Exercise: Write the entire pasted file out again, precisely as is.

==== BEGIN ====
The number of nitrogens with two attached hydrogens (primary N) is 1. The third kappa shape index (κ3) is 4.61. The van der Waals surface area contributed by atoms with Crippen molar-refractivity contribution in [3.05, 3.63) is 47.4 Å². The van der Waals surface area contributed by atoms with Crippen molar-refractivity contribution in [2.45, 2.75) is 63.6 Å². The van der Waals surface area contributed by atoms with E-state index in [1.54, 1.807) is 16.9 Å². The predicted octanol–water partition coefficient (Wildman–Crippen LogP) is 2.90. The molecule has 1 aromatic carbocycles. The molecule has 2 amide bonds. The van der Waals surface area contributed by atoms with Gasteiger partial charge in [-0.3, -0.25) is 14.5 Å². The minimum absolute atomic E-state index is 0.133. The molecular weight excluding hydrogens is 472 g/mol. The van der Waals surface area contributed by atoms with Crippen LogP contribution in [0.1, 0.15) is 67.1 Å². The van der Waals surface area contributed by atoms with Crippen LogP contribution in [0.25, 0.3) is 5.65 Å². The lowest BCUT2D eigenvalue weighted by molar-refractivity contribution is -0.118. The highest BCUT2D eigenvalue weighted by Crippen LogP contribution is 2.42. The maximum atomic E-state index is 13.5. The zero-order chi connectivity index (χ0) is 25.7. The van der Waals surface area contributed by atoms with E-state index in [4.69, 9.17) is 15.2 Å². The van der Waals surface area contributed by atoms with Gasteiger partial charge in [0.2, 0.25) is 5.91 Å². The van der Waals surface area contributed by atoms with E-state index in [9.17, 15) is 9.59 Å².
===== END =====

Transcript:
The number of nitrogens with two attached hydrogens (primary N) is 1. The third kappa shape index (κ3) is 4.61. The van der Waals surface area contributed by atoms with Crippen molar-refractivity contribution in [3.05, 3.63) is 47.4 Å². The van der Waals surface area contributed by atoms with Crippen molar-refractivity contribution in [2.45, 2.75) is 63.6 Å². The van der Waals surface area contributed by atoms with E-state index in [1.54, 1.807) is 16.9 Å². The predicted octanol–water partition coefficient (Wildman–Crippen LogP) is 2.90. The molecule has 1 aromatic carbocycles. The molecule has 2 amide bonds. The van der Waals surface area contributed by atoms with Gasteiger partial charge in [-0.3, -0.25) is 14.5 Å². The minimum absolute atomic E-state index is 0.133. The molecular weight excluding hydrogens is 472 g/mol. The van der Waals surface area contributed by atoms with Crippen LogP contribution in [0.1, 0.15) is 67.1 Å². The van der Waals surface area contributed by atoms with Crippen LogP contribution in [0.25, 0.3) is 5.65 Å². The lowest BCUT2D eigenvalue weighted by molar-refractivity contribution is -0.118. The highest BCUT2D eigenvalue weighted by Crippen LogP contribution is 2.42. The maximum atomic E-state index is 13.5. The zero-order chi connectivity index (χ0) is 25.7. The van der Waals surface area contributed by atoms with E-state index in [4.69, 9.17) is 15.2 Å². The van der Waals surface area contributed by atoms with Gasteiger partial charge in [0.2, 0.25) is 5.91 Å². The van der Waals surface area contributed by atoms with E-state index in [9.17, 15) is 9.59 Å².